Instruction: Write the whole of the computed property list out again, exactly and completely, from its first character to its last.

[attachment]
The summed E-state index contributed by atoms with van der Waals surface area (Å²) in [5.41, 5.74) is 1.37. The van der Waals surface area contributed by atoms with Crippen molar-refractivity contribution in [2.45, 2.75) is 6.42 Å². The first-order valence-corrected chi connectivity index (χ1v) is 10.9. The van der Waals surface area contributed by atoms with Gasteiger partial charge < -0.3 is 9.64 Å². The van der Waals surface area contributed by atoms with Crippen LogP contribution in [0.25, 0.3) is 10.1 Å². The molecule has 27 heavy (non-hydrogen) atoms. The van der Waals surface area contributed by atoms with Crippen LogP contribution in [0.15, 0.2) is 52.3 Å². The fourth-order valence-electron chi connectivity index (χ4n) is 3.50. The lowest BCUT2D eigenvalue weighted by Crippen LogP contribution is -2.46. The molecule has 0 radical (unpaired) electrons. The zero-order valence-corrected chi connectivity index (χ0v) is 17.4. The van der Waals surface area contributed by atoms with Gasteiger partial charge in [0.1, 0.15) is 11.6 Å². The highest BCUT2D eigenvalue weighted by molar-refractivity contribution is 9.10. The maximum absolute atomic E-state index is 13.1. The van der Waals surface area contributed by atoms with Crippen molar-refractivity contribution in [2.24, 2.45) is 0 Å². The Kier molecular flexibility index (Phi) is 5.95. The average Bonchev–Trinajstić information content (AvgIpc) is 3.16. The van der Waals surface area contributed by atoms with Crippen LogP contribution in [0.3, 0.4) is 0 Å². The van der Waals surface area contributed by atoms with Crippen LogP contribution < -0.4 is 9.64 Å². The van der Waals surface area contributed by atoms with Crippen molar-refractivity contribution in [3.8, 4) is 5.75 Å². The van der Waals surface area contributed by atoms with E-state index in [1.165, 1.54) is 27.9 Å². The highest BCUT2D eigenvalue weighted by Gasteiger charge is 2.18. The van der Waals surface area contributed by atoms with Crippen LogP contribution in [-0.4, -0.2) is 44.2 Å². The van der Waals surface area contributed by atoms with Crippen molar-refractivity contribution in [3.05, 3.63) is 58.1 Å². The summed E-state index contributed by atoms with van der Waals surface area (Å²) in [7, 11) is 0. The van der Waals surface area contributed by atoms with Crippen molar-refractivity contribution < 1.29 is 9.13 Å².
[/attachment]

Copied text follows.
The summed E-state index contributed by atoms with van der Waals surface area (Å²) in [5.41, 5.74) is 1.37. The van der Waals surface area contributed by atoms with Crippen molar-refractivity contribution in [2.45, 2.75) is 6.42 Å². The first-order valence-corrected chi connectivity index (χ1v) is 10.9. The van der Waals surface area contributed by atoms with Gasteiger partial charge < -0.3 is 9.64 Å². The van der Waals surface area contributed by atoms with Crippen LogP contribution in [0.25, 0.3) is 10.1 Å². The molecule has 27 heavy (non-hydrogen) atoms. The van der Waals surface area contributed by atoms with Crippen LogP contribution in [0.15, 0.2) is 52.3 Å². The fourth-order valence-electron chi connectivity index (χ4n) is 3.50. The lowest BCUT2D eigenvalue weighted by Crippen LogP contribution is -2.46. The molecule has 0 radical (unpaired) electrons. The zero-order valence-corrected chi connectivity index (χ0v) is 17.4. The van der Waals surface area contributed by atoms with Gasteiger partial charge in [0.1, 0.15) is 11.6 Å². The highest BCUT2D eigenvalue weighted by molar-refractivity contribution is 9.10. The maximum absolute atomic E-state index is 13.1. The van der Waals surface area contributed by atoms with Crippen molar-refractivity contribution in [2.24, 2.45) is 0 Å². The Kier molecular flexibility index (Phi) is 5.95. The average Bonchev–Trinajstić information content (AvgIpc) is 3.16. The van der Waals surface area contributed by atoms with Crippen LogP contribution in [0.3, 0.4) is 0 Å². The van der Waals surface area contributed by atoms with Crippen LogP contribution < -0.4 is 9.64 Å². The van der Waals surface area contributed by atoms with Crippen molar-refractivity contribution in [3.8, 4) is 5.75 Å². The van der Waals surface area contributed by atoms with E-state index in [1.165, 1.54) is 27.9 Å². The highest BCUT2D eigenvalue weighted by Gasteiger charge is 2.18. The van der Waals surface area contributed by atoms with Crippen LogP contribution in [-0.4, -0.2) is 44.2 Å². The van der Waals surface area contributed by atoms with Crippen molar-refractivity contribution in [3.05, 3.63) is 58.1 Å². The summed E-state index contributed by atoms with van der Waals surface area (Å²) in [7, 11) is 0. The van der Waals surface area contributed by atoms with Crippen molar-refractivity contribution < 1.29 is 9.13 Å².